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Tips for Mindfulness in the Workplace

Tips for Mindfulness in the Workplace

Since the beginning of the year, I’ve seen a lot of resolutions to “be more present” (mine included), but what does that really mean? Mindfulness is a trending topic. In fact the Huffington Post recently called 2014 to be The Year of Mindfulness. In the parent population, it’s a term and practice that we try to grasp as a possible “secret sauce” to attaining work/life balance. It seems so easy! If we could just be present with our kids, we’d feel so much better about our lives.

What we are missing, however, is that in most of our resolutions we committed to being more present for our children – but not for ourselves. For those who work, we have also left out a really important piece which is that to really practice mindfulness we have to apply being present to our entire life (even our 9-5!). Here are a few suggestions for practicing mindfulness in the workplace that will make you a more effective professional, and by default, a happier parent and spouse when you’re home.

1. Multitasking During Meetings. Recently, a colleague of mine tweeted:


How many times have you been caught red-handed responding to an email during a meeting or asked a question that you have no idea how to respond to you because you didn’t hear the context at all? Instead of being one foot in the door and one foot out during your meetings, close the laptop, leave the blackberry in your pocket and commit to being fully present. Your colleagues will appreciate it, and you will personally gain much more.

2. Listening. Whatever your office set-up, make an effort to move yourself away from the direct glare of your computer screen when you are meeting one-on-one with someone and instead align your body directly with the person so that you can be 100% present. If possible, even try to remove the desk as a barrier between you. It may seem like a small detail, but a large office desk planted directly between two people is symbolic not just of a physical separation, but a psychological separation. Don’t focus on the clever thing you might say when they’ve finished their sentence or how you might solve their problem. Instead, really take in what they are telling you and focus your energy on them. When we jump in with stories and recommendations, we actually shift the conversation to being about us and not about the person you’re supposed to be listening to. Ask reflective and probing questions and make sure they have finished their thoughts before you jump in. You’ll begin to feel the benefits of truly listening, your employees will feel your genuine interest in their work and development and you will realize just how much you’ve been missing.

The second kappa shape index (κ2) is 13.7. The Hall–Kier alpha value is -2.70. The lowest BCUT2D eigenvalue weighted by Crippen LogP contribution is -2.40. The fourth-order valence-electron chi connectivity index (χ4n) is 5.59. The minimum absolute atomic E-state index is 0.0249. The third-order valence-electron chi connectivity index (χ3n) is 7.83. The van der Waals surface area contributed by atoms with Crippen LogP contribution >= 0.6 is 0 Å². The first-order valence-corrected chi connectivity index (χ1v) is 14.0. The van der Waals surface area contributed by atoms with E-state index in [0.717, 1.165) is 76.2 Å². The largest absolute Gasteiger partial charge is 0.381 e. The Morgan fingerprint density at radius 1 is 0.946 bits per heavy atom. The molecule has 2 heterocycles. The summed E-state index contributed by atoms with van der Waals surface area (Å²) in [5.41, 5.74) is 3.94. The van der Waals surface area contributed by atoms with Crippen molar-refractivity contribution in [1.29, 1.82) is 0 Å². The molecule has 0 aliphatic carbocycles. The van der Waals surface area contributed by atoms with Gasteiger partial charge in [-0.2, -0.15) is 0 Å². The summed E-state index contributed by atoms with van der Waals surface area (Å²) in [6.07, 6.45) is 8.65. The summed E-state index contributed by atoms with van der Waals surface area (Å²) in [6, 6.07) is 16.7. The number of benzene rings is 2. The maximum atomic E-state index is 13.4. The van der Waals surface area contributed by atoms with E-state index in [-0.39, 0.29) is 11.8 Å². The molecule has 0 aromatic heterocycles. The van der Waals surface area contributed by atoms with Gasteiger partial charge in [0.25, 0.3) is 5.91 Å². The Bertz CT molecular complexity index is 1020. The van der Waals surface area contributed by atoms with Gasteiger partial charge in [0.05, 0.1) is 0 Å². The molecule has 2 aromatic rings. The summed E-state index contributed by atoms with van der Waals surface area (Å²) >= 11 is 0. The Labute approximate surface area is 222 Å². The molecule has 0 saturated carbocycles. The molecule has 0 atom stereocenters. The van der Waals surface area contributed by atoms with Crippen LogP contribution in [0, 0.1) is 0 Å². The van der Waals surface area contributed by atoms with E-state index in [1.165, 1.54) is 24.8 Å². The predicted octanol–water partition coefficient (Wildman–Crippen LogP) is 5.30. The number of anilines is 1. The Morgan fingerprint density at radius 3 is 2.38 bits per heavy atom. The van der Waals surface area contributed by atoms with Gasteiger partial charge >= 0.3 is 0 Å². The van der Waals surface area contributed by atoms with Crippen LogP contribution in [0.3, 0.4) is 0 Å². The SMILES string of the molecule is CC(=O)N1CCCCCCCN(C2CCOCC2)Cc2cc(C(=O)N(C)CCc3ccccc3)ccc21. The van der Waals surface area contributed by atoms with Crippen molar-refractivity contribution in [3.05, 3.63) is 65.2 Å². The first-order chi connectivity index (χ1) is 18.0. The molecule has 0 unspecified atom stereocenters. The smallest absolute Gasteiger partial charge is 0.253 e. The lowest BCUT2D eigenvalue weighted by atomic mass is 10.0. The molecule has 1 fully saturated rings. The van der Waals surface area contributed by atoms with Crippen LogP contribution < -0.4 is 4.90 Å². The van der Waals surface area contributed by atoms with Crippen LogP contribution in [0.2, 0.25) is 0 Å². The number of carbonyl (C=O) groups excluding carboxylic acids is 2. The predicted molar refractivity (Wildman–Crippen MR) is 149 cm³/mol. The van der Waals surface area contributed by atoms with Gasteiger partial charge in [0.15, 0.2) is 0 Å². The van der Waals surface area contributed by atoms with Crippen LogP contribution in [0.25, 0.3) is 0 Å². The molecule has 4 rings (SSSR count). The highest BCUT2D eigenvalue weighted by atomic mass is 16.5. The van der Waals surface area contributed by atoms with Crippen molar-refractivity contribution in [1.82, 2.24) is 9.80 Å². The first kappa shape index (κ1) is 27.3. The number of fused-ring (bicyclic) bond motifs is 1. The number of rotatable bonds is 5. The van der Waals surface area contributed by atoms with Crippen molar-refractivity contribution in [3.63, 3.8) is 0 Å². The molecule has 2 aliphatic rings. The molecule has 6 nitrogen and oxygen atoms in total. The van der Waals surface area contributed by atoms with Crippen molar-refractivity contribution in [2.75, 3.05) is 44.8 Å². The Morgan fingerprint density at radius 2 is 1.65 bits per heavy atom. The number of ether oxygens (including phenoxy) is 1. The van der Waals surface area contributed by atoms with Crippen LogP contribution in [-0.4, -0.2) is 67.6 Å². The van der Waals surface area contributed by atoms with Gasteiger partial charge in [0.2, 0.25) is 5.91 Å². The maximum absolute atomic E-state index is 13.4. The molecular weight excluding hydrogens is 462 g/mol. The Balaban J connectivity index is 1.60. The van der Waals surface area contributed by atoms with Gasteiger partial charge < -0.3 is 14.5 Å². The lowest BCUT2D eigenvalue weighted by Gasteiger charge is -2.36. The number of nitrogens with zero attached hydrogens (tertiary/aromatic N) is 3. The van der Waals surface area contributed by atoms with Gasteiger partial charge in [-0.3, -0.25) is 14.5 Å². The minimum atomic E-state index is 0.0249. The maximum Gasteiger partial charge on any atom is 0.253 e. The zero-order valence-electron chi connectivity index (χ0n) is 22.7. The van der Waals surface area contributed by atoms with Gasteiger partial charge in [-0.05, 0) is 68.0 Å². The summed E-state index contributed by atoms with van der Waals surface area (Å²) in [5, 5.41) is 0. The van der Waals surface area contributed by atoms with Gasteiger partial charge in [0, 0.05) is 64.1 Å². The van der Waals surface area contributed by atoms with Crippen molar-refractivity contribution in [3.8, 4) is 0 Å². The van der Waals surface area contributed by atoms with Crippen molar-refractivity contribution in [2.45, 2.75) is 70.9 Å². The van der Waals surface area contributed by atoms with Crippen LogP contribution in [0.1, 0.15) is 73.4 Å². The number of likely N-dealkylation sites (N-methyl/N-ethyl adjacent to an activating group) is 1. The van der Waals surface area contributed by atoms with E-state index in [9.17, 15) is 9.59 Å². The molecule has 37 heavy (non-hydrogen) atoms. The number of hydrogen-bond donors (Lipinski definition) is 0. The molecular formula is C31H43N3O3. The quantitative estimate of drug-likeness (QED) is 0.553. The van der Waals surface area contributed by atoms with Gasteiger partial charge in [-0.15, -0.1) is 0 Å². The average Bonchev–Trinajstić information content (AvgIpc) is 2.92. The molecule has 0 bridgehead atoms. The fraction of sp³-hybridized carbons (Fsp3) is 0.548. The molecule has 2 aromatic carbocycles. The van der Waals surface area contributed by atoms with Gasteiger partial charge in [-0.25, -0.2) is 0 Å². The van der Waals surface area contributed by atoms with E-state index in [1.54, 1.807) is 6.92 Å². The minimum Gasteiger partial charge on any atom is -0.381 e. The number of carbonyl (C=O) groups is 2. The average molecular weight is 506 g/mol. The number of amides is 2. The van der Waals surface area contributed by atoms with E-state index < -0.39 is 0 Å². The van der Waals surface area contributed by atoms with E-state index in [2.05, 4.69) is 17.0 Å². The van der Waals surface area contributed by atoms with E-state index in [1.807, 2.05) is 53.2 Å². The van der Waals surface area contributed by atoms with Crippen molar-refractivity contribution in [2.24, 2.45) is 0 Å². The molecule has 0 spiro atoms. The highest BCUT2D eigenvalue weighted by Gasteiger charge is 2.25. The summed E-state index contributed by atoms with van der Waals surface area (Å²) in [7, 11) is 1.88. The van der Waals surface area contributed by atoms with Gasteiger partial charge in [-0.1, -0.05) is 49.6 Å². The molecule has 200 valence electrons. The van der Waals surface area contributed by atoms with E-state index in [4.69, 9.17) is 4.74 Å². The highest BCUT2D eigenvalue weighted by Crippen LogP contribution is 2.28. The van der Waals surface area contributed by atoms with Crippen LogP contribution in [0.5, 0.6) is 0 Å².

3. Dwelling on Past Mistakes. Remember that major screw-up you made a few months back? Get over it. We learn from our mistakes and they make us better moving forward. It you remain stuck in the awful feelings and emotions of your mistakes from the past, you will carry them with you in your interactions today and tomorrow. They will eat at your confidence, make you second-guess your decisions and manifest in forms of weakness to your managers and co-workers. Someone recently said to me that he liked it when criticisms were phrased as “gifts”. Make sure your “gifts” are just that – open them up, find excitement with what’s inside, crumple up the paper and move on.

4. Obsessing About the Next Step. We’ve all done it. We obsess about our next promotion or pay increase and become entangled by the negative emotions when our expectations aren’t met. Planning ahead and creating goals is important – it keeps us motivated and excited for future development – but unraveling because the timeline you had in mind doesn’t materialize won’t do you any good. Consider what you can do right now to make you more likely to achieve your goals in the future. Be flexible with what life hands you in the present moment – whether it be a department reorganization, a surprise project or a new boss. See the opportunity in what’s happening RIGHT NOW. Appreciate who and where you are in your career, and indulge in self-gratitude. If you can master that, the future will take care of itself.

By following these mindfulness suggestions, you will lower your blood pressure, ease the stress and tension that you carry and begin to focus on the things that really matter. If you can truly be mindful in your work, it will translate into other areas of your life and make you a happier and easier person to work, love, and live with! Pair this practice with being more present with your children and family and you just might be on the path to enlightenment.

Have you experimented with mindfulness? What works for you?

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